The effect of arbuscular mycorrhizal (AM) inoculation and activated charcoal on growth and nutrition in peach seedlings treated with peach root-bark extracts was studied under greenhouse conditions. Peach root-bark extracts significantly inhibited growth in both mycorrhizal and non-mycorrhizal seedlings, although mycorrhizal seedlings demonstrated better growth and biomass yield. Activated charcoal slightly alleviated the negative effects of root-bark extract treatment but reduced the benefits derived from mycorrhizal symbiosis. The initiation of mycorrhizal symbiosis may be delayed by activated charcoal through the adsorption of signal chemicals from host plants. Generally, mycorrhizal seedlings had better P and Ca nutrition. There were no differences in mycorrhizal infection among the inoculated plants, but there was increased sporulation in root-bark extract treatments without activated charcoal. These results suggest that activated charcoal should be applied after mycorrhizal symbiosis has been established.
Cucumber green mottle mosaic virus (CGMMV), which is easily transmitted via foliage contact, soil contamination, and seeds, is one of the major diseases affecting melon (Cucumis melo L.). However, no commercial cultivars resistant to CGMMV are available. In melon, only the symptomless carrier-type accessions ‘Phoot’ and ‘Kachri’ (var. momordica Duthle and Fueler) have been reported to be resistant to CGMMV. Therefore, to identify CGMMV-resistant accessions, 152 melon accessions were screened for resistance to CGMMV by mechanical inoculation. Only plants of the Korean accession ‘Chang Bougi’ (var. makuwa Makino) were resistant to the SH isolate (CGMMV-SH). The influences of temperature on symptom development and CGMMV accumulation in ‘Chang Bougi’ plants were studied. At 24°C, no symptoms were observed in the upper leaves of ‘Chang Bougi’ plants at 25 days after inoculation. In contrast, at 30°C, chlorotic spots were observed in the upper leaves from 15 to 20 days after inoculation. Under greenhouse conditions at an average temperature of 27.3°C, mosaic and chlorotic spots were observed in the upper leaves of ‘Chang Bougi’ plants from 30 days after inoculation. The accumulation patterns of CGMMV in the inoculated portions of ‘Chang Bougi’ and ‘Perlita’ (susceptible control) cotyledons were almost identical. CGMMV was detected in the uninoculated portions of ‘Perlita’ cotyledons from 4 days after inoculation, but was not detected in the uninoculated portions of ‘Chang Bougi’ cotyledons until 10 days after inoculation. Symptoms were observed, and the virus was detected in the upper leaves of ‘Chang Bougi’ plants inoculated with the watermelon isolate (CGMMV-W) or Kyuri green mottle mosaic virus (KGMMV). These results indicate that virus movement was restricted and that growth at 30°C enhances symptoms in this accession. Moreover, the resistance to CGMMV in this accession was specific to the SH isolate.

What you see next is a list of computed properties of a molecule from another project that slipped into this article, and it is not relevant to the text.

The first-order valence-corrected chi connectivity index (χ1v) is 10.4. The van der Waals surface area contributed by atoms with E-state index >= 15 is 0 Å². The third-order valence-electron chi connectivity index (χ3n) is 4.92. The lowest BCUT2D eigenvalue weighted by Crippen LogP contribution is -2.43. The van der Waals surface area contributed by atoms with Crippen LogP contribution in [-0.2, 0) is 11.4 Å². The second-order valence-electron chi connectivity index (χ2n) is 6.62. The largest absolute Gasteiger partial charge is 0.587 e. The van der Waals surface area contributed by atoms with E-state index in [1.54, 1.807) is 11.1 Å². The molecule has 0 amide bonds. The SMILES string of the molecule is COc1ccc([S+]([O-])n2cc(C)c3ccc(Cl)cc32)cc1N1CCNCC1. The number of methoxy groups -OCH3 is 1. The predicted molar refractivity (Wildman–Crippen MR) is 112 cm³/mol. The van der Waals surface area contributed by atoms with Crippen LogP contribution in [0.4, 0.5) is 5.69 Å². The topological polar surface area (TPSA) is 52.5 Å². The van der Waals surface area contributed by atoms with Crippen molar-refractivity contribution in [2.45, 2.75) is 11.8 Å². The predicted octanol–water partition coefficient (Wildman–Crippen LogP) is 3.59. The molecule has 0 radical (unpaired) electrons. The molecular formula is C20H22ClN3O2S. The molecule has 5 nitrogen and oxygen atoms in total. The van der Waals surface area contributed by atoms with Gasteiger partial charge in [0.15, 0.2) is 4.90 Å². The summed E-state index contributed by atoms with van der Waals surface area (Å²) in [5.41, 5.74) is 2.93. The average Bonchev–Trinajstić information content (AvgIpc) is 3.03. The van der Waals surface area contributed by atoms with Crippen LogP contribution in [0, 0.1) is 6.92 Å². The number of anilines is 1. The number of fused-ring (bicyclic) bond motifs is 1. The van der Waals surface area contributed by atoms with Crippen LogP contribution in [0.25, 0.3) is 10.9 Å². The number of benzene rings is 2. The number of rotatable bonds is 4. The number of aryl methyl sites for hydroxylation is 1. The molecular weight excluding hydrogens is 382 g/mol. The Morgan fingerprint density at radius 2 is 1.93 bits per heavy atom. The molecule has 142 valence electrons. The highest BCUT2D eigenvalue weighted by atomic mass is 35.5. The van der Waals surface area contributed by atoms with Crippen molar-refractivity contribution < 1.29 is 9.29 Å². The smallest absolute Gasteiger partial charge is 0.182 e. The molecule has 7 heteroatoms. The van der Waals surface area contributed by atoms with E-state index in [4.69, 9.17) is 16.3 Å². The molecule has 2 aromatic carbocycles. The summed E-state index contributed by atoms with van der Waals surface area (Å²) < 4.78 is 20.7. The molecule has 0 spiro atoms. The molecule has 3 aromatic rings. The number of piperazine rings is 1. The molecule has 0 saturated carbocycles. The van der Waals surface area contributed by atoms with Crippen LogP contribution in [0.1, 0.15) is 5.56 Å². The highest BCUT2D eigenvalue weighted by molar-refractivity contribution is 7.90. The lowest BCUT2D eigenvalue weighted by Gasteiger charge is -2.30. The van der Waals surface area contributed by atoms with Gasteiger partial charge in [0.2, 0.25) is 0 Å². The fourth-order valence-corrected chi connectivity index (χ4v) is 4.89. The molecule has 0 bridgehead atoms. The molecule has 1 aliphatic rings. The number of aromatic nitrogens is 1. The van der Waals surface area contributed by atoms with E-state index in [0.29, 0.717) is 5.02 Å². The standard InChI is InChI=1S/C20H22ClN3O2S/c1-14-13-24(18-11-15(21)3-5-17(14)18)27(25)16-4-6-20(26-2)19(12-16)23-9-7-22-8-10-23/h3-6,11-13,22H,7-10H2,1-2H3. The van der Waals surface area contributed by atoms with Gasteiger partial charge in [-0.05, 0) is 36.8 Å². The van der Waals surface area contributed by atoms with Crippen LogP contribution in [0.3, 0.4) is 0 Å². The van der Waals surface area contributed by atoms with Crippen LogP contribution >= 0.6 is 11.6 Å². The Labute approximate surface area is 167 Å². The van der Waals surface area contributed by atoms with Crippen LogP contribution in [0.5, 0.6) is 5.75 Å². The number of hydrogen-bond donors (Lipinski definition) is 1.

Hypersensitivity is induced in many species of Acanthaceae and Gesneriaceae by local mechanical wounding. Once a plant of these species sustains a wounded leaf, it exhibits a temporary hypersensitive state and severe injury easily occurrs even in unwounded leaves. Locally wounded African violet (Saintpaulia sp.) plants sometimes show severe injury even at a noninjurious temperature for this species. This study was aimed to clarify changes in the temperature sensitivity of hypersensitivity-induced African violet plants by local wounding. The basal leaves of African violet ‘Ritali’ plants were cut as a local wounding treatment. The locally wounded plants were transferred to growth chambers at various temperatures and we evaluated the degree of leaf injury using an analysis software. In locally wounded plants, temperature sensitivity increased and leaf injury was observed even at 11°C, which is a noninjurious temperature for unwounded African violet. Such a wound-induced sensitivity to low temperature treatment (7°C for 1 h) quantitatively increased with local wounding severity. For the investigation of time-course changes in the hypersensitive state (wounding memory) of locally wounded plants, the plants were transferred to low temperature conditions at various intervals after the wounding treatment. The wounding memory was short-lived, that is, it was generally observed immediately after local wounding and then almost disappeared 30 min after. In conclusion, the low temperature sensitivity of African violet plants was enhanced by prewounding treatment.
1-Methylcyclopropene (1-MCP) strongly inhibits ethylene-mediated ripening effects. Since 1-MCP binds irreversibly to ethylene receptors, and ethylene sensitivity is recovered through the appearance of new ethylene receptors, it is important to characterize ethylene receptor genes to understand 1-MCP efficacy. We isolated three putative ethylene receptor genes from apple fruit and examined Md-ETR1, Md-ERS1, and Md-ERS2 expression patterns in 1-MCP-treated and -untreated fruit of ‘Orin’ and ‘Fuji’. In both cultivars, treatment with 1-MCP suppressed ethylene production and rapidly decreased expressions of Md-ERS1 and Md-ERS2, but Md-ETR1 mRNA was slightly reduced by the application of 1-MCP. One possible explanation for the high 1-MCP efficacy in apple fruits is that 1-MCP suppresses ethylene production and Md-ETR1 is expressed in 1-MCP-treated fruit. Md-ERS1 and Md-ERS2 mRNAs accumulated more abundantly in untreated ‘Fuji’, which has a long shelf life, than in ‘Orin’. Since ethylene receptors negatively regulate ethylene signaling, differences in expression levels between the cultivars might be reflected in differences in ethylene sensitivity.